Review Summary: The 3rd album from one of Florida's best is a transition from raw savagery to traditional song writing which may polarize the Obituary fan base.
Obituary's third album, The End Complete
is certain to divide camps among old school Obituary fans. It is arguably their most commercially successful release, their most instantly accessible, and the first album to feature full lyrics for each song. After the underground success of Cause of Death
, Obituary returned with original guitarist Allen West replacing Cause's James Murphy at the lead guitar. By 1992, the band had firmly established themselves as one of Florida's most seminal among Morbid Angel, Deicide, and Death. They had also managed to carve a fairly distinct sound for themselves which presents them as instantly recognizable among their peers thanks to two factors: the guitars with tone knobs turned all the way to bass and John Tardy's ridiculously over-the-top voice which sounds like he's vomiting each syllable.
The other key component was Obituary's lack of traditional song structure which changes drastically on The End Complete
. At the very opening notes of "I'm in Pain," it is clear that Obituary has refined to verse-chorus-verse song structure along with straightforward and somewhat boring lyrical content. Tardy's voice is also somewhat affected by being preoccupied with enunciation rather than just making ghoulish noises. Thus the polarizing factor is this: do you think the refinement of song structure and the addition of conventional lyrics help or hurt the band?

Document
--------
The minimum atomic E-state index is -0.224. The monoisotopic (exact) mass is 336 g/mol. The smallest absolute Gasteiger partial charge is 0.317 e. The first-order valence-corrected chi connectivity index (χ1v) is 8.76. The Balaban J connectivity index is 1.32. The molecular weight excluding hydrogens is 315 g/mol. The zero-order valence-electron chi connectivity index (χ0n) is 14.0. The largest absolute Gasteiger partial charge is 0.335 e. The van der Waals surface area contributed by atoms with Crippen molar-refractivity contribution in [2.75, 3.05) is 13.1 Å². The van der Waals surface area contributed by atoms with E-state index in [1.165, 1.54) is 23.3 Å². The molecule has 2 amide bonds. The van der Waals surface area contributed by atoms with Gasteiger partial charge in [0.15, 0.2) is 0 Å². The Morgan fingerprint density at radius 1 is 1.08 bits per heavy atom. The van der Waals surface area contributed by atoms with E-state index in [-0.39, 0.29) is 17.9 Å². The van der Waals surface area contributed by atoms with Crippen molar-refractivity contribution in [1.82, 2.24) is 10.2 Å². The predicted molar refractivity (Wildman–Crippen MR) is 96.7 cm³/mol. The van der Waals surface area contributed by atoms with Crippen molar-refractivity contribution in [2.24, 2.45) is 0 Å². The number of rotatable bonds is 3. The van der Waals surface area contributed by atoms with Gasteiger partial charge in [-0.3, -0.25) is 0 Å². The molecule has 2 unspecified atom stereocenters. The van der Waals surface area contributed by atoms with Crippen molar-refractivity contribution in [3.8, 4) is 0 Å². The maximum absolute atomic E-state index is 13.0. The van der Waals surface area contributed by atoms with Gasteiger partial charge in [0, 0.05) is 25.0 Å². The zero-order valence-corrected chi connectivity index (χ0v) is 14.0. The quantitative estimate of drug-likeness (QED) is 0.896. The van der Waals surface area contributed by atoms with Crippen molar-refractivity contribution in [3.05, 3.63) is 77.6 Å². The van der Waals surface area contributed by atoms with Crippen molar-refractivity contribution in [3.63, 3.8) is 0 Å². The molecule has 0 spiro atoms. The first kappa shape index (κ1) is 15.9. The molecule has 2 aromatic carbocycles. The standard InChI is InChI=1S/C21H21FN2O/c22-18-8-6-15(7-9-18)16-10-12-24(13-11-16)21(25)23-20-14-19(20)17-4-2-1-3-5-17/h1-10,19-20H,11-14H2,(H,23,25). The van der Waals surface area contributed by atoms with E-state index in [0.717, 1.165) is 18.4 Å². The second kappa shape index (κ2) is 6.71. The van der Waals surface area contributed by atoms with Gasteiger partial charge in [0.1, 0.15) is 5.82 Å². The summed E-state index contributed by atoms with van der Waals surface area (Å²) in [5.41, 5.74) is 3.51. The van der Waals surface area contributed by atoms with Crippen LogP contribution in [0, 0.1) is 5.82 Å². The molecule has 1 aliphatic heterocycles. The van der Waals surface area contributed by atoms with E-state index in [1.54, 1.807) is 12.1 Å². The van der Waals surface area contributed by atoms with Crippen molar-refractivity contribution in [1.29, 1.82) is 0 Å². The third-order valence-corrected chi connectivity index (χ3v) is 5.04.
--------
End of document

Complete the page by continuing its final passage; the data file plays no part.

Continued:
"I'm in Pain" will likely do little to sway anyone either way, but "Back to One" is decidedly savage and full of new found energy. And though Obituary could hardly be placed among the fastest of OSDM bands, they are certainly one of the most adept at hanging a slow groove, which they obviously became acutely aware of on this album. "Back to One" starts with a punk-like charge which eventually settles into a 6/8 chug that truly highlights what is so great about this band. They also have a tendency to just sit back and jam on a riff, without vocals or leads, until the song comes to its natural end - few other OSDM acts were so patient in their approach. Halting breakdowns and tempo changes throughout show that Obituary had a firm grasp on their appeal. The riffs are among some of the best in the bands catalogue here and Allen West's leads easily outdo anything he did on Slowly We Rot
. John Tardy also delivers, as one expects, with doubled up vocals and savage force. Yes the actual lyrics do change his dynamic, but the jarring change lets up after the opening track.
Towards the latter half of The End Complete
, Obituary really seems to find their niche. After the somewhat forgettable "In the End of Life," "Sickness" announces the albums second side which all but erases side one. Atypical for most releases, the best tracks on here lie towards the end. The absolutely groovy "Killing Time" may just be one of the band's tracks that they ever wrote. This along with the album's single and title track is the most endearing moment of this release.
The production is adequate, though a paper-thin and overly compressed snare plagues Donald Tardy's machine-like performance. That guitar sound may also be wearing a little thin, as the heightened production values elsewhere really show how weak a sound it truly is.
Production flaws aside though, The End Complete
made a strong statement for Obituary's place in OSDM history. This is what a third album truly should be: a combination of the rawness of #1 and the compromises of #2 which creates a logical step forward in musical maturity and artistic progression. The follow up to this would be a rather hard pill to swallow, so this may just be the band's true peak as a death metal giant. Being one of the founding fathers of death metal, it's good to see the boys are back to writing traditional DM, some 18 years after this release... Man, that makes me feel old!